Kyoto Prefecture said, "Japan, as a whole, must seriously consider
this issue."
Asked whether they were willing to host a new base, nine governors
gave definite negative answers. The governors of Tokyo, Kanagawa
Prefecture, and Shizuoka Prefecture, where U.S. military facilities
are already located, answered that it would be difficult for them to
accept an additional base since their burden is heavy already. In
the breakdown of reasons given by the governors of prefectures
hosting no U.S. military bases for their refusal to host a base, the
governors of Toyama Prefecture, Tottori Prefecture, and Tokushima
Prefecture said that is because "there is no appropriate place" in
their prefectures, and the governor of Hyogo Prefecture noted that
it would not be possible to obtain the local population's
understanding for hosting a base. The governor of Saitama Prefecture
gave no answer to the question of whether or not it would be willing
to accept a new base but instead wrote that if and when there is a
request from the government, the governor will handle it in a steady
manner from the standpoint of protecting the security and safety of
local people.
Okinawa governor: It's not a matter of concern to only one locality
Okinawa Prefecture's Governor Hirokazu Nakaima, in a written comment
on the results of the questionnaire survey, expressed his
understanding to a certain extent for the responses of governors,
saying, "It's difficult for the governor of each prefecture to come
up with an idea when the government is discussing how to mitigate
Okinawa's base-hosting burden." He added: "The issue of hosting U.S.
military bases is not a matter of concern for only one locality like
Okinawa but is really a national problem from the perspective of how
to think about our nation's diplomacy and security and the like. I
would like each governor to take an interest in the problem of bases
in Okinawa." In reference to the fact that many of the governors did
not respond to the survey, Nago City's Mayor Inamine commented:
"We're facing base issues around the clock, so there is a huge
perception gap."
Prefectures whose governors answered that Okinawa Prefecture's
burden of hosting U.S. military bases should be lessened:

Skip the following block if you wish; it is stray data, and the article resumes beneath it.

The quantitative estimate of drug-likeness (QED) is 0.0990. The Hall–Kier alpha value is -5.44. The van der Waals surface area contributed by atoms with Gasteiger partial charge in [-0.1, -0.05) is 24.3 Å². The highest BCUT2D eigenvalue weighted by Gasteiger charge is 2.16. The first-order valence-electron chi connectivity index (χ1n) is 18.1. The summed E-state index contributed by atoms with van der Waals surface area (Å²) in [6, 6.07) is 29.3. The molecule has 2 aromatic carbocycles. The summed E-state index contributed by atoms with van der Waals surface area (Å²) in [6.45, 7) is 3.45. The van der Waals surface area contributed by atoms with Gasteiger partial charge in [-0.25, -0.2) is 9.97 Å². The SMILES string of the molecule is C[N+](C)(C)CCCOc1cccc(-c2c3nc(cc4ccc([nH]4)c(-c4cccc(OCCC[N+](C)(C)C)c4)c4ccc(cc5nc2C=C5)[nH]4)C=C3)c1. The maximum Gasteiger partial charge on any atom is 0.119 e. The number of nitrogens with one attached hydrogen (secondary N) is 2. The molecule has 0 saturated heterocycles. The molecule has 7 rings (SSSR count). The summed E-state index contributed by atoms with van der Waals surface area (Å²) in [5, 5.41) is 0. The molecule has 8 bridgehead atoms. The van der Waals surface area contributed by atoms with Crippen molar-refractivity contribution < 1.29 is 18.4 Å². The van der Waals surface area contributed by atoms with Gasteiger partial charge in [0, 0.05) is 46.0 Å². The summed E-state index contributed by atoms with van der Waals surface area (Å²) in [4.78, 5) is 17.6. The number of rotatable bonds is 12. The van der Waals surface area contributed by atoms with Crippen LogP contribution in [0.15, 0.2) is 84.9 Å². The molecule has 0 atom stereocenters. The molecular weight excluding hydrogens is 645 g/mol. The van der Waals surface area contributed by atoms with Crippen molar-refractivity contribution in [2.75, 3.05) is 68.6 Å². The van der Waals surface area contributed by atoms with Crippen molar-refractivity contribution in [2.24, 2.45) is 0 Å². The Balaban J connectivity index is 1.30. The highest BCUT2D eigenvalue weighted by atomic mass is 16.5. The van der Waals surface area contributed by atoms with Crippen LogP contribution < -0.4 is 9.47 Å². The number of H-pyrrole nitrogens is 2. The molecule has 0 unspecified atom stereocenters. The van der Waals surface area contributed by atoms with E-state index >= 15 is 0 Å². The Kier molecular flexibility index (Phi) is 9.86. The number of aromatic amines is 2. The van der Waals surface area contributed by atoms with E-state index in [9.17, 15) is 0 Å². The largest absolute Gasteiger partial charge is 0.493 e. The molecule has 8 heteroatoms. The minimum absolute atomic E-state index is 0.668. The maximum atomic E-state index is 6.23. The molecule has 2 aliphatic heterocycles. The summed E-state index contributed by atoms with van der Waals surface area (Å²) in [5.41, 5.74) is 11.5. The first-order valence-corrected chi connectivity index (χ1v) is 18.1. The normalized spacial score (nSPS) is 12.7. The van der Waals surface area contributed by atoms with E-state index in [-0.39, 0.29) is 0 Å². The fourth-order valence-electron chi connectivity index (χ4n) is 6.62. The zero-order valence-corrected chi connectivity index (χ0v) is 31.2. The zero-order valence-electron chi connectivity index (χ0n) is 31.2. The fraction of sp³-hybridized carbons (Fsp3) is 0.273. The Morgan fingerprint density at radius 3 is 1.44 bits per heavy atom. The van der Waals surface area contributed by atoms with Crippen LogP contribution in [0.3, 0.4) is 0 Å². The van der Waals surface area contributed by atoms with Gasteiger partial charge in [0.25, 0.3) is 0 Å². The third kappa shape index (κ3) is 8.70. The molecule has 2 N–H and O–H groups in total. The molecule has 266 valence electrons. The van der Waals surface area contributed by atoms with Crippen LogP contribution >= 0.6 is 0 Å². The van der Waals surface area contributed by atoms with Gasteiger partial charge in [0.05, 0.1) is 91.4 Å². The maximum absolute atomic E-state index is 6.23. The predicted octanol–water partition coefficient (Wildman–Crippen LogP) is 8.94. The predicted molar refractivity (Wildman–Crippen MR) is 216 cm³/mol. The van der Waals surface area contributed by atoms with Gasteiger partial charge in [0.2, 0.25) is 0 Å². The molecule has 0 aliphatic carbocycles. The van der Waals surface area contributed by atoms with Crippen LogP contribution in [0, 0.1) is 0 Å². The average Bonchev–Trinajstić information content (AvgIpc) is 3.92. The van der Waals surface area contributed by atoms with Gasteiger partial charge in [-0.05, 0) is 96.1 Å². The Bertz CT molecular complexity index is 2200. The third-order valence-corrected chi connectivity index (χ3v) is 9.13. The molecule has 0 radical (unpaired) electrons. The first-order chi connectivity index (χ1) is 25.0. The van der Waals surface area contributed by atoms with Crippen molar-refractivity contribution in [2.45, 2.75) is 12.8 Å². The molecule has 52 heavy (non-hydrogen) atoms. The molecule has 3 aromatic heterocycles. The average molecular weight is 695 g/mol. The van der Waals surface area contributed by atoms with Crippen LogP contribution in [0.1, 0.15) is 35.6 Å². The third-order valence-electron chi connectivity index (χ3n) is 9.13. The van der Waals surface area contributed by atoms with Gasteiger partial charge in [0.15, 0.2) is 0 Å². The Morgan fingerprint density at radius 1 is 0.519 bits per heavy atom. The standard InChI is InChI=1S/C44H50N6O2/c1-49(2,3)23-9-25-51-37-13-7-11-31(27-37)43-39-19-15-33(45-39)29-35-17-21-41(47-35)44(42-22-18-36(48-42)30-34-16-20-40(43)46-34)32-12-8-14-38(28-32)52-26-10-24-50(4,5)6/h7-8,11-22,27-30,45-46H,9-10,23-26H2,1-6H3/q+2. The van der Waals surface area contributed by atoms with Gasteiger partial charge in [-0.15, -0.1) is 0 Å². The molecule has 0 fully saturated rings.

Hokkaido, Aomori, Miyagi, Tokyo, Kanagawa, Ishikawa, Shizuoka,
Hyogo, Tottori, Yamaguchi, Kagawa, Ehime, Kochi, Oita, and
Main points from the comments of governors
Hokkaido Gov. Harumi Takahashi: It's necessary to realign and reduce
the presence of bases in Japan, including Okinawa Prefecture, and
also necessary to take such steps as expediting the return of base
land and revising the Japan-U.S. Status of Forces Agreement.
Tokyo Gov. Shintaro Ishihara: There are many bases in Okinawa
because of its geographic conditions and historic circumstances, and
the burden on Okinawa should be lightened.
Kanagawa Gov. Shigefumi Matsuzawa: The heavy presence of military
bases in a specific locality is a big problem. The government should
take every possible measure to relocate bases, return the land of
unused bases, and scale back on the functions of bases.
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Aichi Gov. Masaaki Kanda: As far as Japan's national security is
concerned, the people benefit equally from the presence of U.S.
military bases in Okinawa. The government, of course, and all of us
in Japan should think of the base issue as our own problem.
Osaka Gov. Tohru Hashimoto: The issue of realigning U.S. forces in
Japan is a matter under the cabinet's exclusive jurisdiction. But
when considering Okinawa's history and its difficult situation, I
wonder if it's all right for us to remain indifferent.
Nagasaki Gov. Genjiro Kaneko: Sasebo City already hosts a U.S. naval
base. We have yet to hear anything from the government, so I'd like
to reserve my answer. But I think it would be difficult (to take on
a further burden), judging from the sensitivity of local people in
my prefecture, which is an atomic-bombed city.
(4) Editorial: Confusion over Futenma issue serious
MAINICHI (Page 5) (Full)
February 18, 2010
How long will the confusion in the government over Futenma
relocation go on? The government committee examining a relocation
site for the U.S. Marine Corps' Futenma Air Station (in Ginowan
City, Okinawa Prefecture) has postponed the planned submission of
proposals for the relocation site of the Futenma base. Chief Cabinet
Secretary Hirofumi Hirano chairs the committee. Can the Hatoyama
administration really reach a conclusion by the end of May as Prime
Minister Yukio Hatoyama has repeatedly said?
In the Social Democratic Party (SDP), one of the ruling Democratic
Party of Japan's coalition partners, there are calls for moving the
Futenma base to the U.S. territory of Guam, Tinian in the U.S.
territory of the Commonwealth of Northern Mariana Islands, or the
Kyushu region including the Maritime Self-Defense Force's Omura Air
Base (in Omura City, Nagasaki Prefecture). The People's New Party
(PNP), the other member of the DPJ-led ruling coalition, intends to
propose relocation to the inland area of Camp Schwab (in Nago City,
Okinawa), as well as the integration of Futenma with the U.S. Kadena
Air Base (in Kadena Town, Okinawa). However, the scheduled
submission of proposals was suddenly postponed.
The reason for the postponement was apparently that the three
parties were concerned that disarray in the ruling coalition would
be questioned by the opposition camp, resulting in a negative impact
on Diet deliberations on the budget for fiscal 2010. However, this
reason lacks logic. It had already been assumed that the three
parties would come up with different proposals in the process of
narrowing down the options for possible relocation sites.
The ruling coalition also postponed the submission of proposals from
the end of January to mid-February, so this is the second time they
have put it off. After consultations in the committee, might
problems arise as the three ruling-coalition party heads try to
reach an agreement through discussions? For fear of debate at the